WHEN he was born he weighed less than half a bag of sugar and was given just a 20 per cent chance of survival.

But “miracle” baby Archie Gillings is now home after his 164-day stint at neonatal intensive care units in three hospitals, and his mum, Amy, said “you would never tell anything was wrong” with her bouncing boy now.

The 40-year-old from Corfe Mullen contacted the Echo with her story after a feature on the UK’s tiniest babies ran in a national newspaper.

Archie was born at just 23 weeks and three days and weighed only one pound and one ounce (481g). He had to endure “countless” blood transfusions, nearly 20 “invasive” eye tests and was intubated three times, Amy said.

Due to his prematurity he was born with a small hole in his heart and chronic lung disease. He also suffered a brain bleed at birth and, at one stage, was believed to be developing necrotizing enterocolitisa, a fatal bowel condition, and he had to be transferred to a specialist unit in Brighton.

Recalling the trauma of Archie’s birth and his subsequent hospital stay, Amy said: “At 22 weeks I had a scan and I mentioned that I didn’t feel right.

“The next day I had to go to Poole Hospital and have an operation to put in cervical sutures as my waters were going to break at any time. But that night my waters completely broke and I was blue lighted to Portsmouth Hospital.

“I started to develop sepsis and was on IV drugs. My brother came to visit me and I didn’t even recognise who he was.

“The following night I was getting contractions, and two days later I was induced. After Archie came out I had to spend 10 days in hospital and have an operation.

“Archie was kept at Portsmouth, and I drove to the hospital every day for three months after picking up my other two children from school. I spent £600 a month on petrol. Archie then had to spend another three months at Poole Hospital before he could finally come home.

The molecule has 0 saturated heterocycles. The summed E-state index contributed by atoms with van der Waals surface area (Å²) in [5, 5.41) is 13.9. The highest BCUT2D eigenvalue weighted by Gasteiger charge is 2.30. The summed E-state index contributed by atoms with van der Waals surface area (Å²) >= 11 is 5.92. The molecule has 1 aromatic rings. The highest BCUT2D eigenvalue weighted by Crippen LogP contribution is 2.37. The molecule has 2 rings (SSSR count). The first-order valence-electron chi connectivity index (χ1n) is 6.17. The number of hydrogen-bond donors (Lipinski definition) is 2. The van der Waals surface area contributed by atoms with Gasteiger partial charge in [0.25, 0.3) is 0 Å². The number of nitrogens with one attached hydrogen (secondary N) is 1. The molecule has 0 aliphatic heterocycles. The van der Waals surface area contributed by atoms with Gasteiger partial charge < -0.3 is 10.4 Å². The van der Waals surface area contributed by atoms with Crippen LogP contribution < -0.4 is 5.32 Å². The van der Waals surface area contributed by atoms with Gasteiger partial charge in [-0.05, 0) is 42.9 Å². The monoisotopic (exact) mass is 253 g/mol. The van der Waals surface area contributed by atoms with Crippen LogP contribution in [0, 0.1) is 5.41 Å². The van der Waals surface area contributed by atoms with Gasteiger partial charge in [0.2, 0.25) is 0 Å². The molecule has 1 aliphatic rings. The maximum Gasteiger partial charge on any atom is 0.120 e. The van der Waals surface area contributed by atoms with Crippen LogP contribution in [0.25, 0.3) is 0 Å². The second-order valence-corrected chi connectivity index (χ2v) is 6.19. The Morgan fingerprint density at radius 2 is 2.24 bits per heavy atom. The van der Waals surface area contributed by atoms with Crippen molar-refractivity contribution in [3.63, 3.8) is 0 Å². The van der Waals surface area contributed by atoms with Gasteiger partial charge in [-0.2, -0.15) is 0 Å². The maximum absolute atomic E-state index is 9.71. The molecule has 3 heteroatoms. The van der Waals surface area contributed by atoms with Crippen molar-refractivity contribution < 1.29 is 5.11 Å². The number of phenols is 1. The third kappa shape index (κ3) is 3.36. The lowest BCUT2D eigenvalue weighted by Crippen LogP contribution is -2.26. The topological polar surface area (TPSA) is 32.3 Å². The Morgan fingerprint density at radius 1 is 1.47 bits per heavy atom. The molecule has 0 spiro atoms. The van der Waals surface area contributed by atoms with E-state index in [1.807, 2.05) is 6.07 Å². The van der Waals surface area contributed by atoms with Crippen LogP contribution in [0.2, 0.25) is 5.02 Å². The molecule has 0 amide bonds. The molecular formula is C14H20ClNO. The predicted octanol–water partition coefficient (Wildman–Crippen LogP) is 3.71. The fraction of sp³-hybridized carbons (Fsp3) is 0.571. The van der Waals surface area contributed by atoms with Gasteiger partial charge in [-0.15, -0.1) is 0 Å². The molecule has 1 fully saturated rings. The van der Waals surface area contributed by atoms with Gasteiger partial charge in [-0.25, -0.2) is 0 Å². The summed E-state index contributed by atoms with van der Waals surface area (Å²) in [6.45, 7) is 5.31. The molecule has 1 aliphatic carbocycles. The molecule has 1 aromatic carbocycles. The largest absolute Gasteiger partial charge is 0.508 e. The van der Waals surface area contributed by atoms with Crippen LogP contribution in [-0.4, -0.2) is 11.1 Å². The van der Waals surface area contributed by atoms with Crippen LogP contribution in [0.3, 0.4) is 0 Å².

“The first three or four months of his life, we didn’t know what to expect. We’d phone the hospital every couple of hours. It was awful as we didn’t know whether he would live for a few minutes, hours or days.”

Archie is nine months old now, although he is the size of a five-month-old baby and can’t sit up on his own yet. He continues to be on oxygen, but not for much longer, Amy hopes.

“One of the last things a baby develops in the womb is lungs, so Archie’s were still immature when he was born. He’s only going to hospital every three months now, and specialists at Southampton are going to see if they can do anything about the tiny hole in his heart. There doesn’t seem to be anything else wrong with him, and there could have been lots because of how premature he was.”

Amy now refers to Archie as her “miracle” and “little superhero”. When he was born he was barely taller than the small knitted octopus toy that fits in the palm of Amy’s hand.

Now, he’s “still tiny compared to a nine-month-old baby”, she said, but the size difference will “even out when he gets to about two years old”.

The world’s smallest baby, a boy, was born last August in Tokyo weighing just 268g (9.45oz).